Daniel Boulud’s new Café Boulud announced last night at the Four Seasons
The Four Seasons condo presentation centre played host to celeb chef Daniel Boulud last night, where he introduced his much-gossiped-about new restaurant, Café Boulud, set to take up residence in the new Four Seasons hotel on Bay Street. Café Boulud will have its own entrance and patio space facing Yorkville Avenue, and sit above a new bar that will celebrate the hotel group’s 50th year in business. Boulud is famed for his New York-based, globe-spanning empire of restaurants, including his most renowned, the three-Michelin-starred Daniel.
Toronto’s Café Boulud will take after the New York restaurant of the same name (there’s also one in Palm Beach). But with only one restaurant in Toronto, versus his six in New York City, Boulud joked “I can pick and choose menu items from my other restaurants—you’re going to get more for your Café Boulud here than in New York”. Though the menu has yet to be determined, Boulud says he will be guided by a farm-to-table ethos and let the suppliers and availability of ingredients craft the dishes. If it’s anything like the New York version, expect menu items like terrine de lapin, bass “en paupiette,” roasted côte de boeuf for two, and duck confit ravioli. What it won’t be is the second coming of the late, lamented Truffles, the fine dining temple the Avenue Road Four Seasons. Boulud says he wants his place to be “informal—not casual but definitely not formal”.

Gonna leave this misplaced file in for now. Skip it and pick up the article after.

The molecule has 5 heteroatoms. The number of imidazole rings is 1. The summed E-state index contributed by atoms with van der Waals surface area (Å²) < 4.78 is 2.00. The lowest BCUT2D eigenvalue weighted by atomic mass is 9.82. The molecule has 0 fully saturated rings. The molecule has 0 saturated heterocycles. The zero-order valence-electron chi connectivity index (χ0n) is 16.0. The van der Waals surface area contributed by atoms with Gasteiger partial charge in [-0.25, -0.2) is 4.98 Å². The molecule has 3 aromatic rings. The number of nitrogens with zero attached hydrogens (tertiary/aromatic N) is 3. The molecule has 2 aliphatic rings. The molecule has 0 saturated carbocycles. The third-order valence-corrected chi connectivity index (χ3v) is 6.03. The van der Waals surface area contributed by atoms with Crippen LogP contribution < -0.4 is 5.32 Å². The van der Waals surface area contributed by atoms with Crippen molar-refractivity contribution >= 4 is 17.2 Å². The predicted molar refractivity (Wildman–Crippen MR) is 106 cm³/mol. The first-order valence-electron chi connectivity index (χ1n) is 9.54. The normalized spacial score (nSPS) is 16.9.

This isn’t Boulud’s first time to Canada—he took over two Rob Feenie-run restaurants in Vancouver (Lumière and Feenie’s) before closing them down in March of this year. He’s also opening a Maison Boulud at the Ritz-Carlton in Montreal. And while he’s not the first big New York chef to open up shop in Toronto—the Thompson Hotel brought in Scott Conant’s Scarpetta last summer, and David Chang announced he’d be opening two Momofuku restaurants in the Shangri-La in 2012—he is the first with three Michelin stars under his belt. Not that diners should expect to see him in the kitchen too often—as he told the Globe and Mail: “I never sign a contract that obligates me to spend a certain amount of days. I hope to spend much more time in Toronto, that’s for sure.”